Hold on to your hats, kids, because what you’re looking at is not at all what it seems. In the image above, the girl appears to have one turquoise eye and one grey eye. But if you were to examine the RGB values for each eye, you’d find that they are exactly the same. According to Scientific American, this is because of opponent process:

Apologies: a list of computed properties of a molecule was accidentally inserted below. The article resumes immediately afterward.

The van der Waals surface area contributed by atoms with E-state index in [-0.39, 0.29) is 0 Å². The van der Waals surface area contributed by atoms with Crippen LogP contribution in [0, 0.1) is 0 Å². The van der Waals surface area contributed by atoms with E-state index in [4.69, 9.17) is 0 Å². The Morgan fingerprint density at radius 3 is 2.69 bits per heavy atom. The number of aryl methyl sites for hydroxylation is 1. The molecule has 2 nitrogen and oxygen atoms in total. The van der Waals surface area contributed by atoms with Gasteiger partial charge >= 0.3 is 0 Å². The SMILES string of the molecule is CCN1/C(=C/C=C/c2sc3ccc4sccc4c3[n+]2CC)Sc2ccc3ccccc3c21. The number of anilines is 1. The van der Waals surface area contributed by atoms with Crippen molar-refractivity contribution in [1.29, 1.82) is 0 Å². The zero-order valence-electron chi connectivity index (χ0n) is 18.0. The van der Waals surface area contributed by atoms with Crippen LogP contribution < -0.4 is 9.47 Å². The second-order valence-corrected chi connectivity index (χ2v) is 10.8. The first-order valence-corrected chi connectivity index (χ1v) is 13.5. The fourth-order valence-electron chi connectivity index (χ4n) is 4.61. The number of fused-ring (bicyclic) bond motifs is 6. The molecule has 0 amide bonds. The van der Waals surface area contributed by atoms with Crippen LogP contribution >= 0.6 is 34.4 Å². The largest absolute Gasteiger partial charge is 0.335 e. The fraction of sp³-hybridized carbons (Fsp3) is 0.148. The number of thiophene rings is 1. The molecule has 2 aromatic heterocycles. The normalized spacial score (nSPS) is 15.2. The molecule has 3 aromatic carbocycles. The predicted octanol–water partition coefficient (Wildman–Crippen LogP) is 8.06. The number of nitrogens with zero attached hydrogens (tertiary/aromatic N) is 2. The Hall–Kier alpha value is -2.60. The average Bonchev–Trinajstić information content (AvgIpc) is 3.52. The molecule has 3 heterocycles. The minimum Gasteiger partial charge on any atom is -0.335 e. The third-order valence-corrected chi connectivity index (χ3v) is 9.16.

The girl’s right eye only looks the same as the turquoise hair clip because of the reddish context. Part of the process of seeing color is that three different kinds of photoreceptors in the eye are tuned to three overlapping families of color: red, green and blue (which are activated by visible light of long, medium and short wavelengths). These signals are then instantaneously compared with signals from nearby regions in the same scene. As the signals are passed along to higher and higher processing centers in the brain, they continue to be compared with larger and larger swaths of the surrounding scene. This “opponent process,” as scientists call it, means that color and brightness are always relative.
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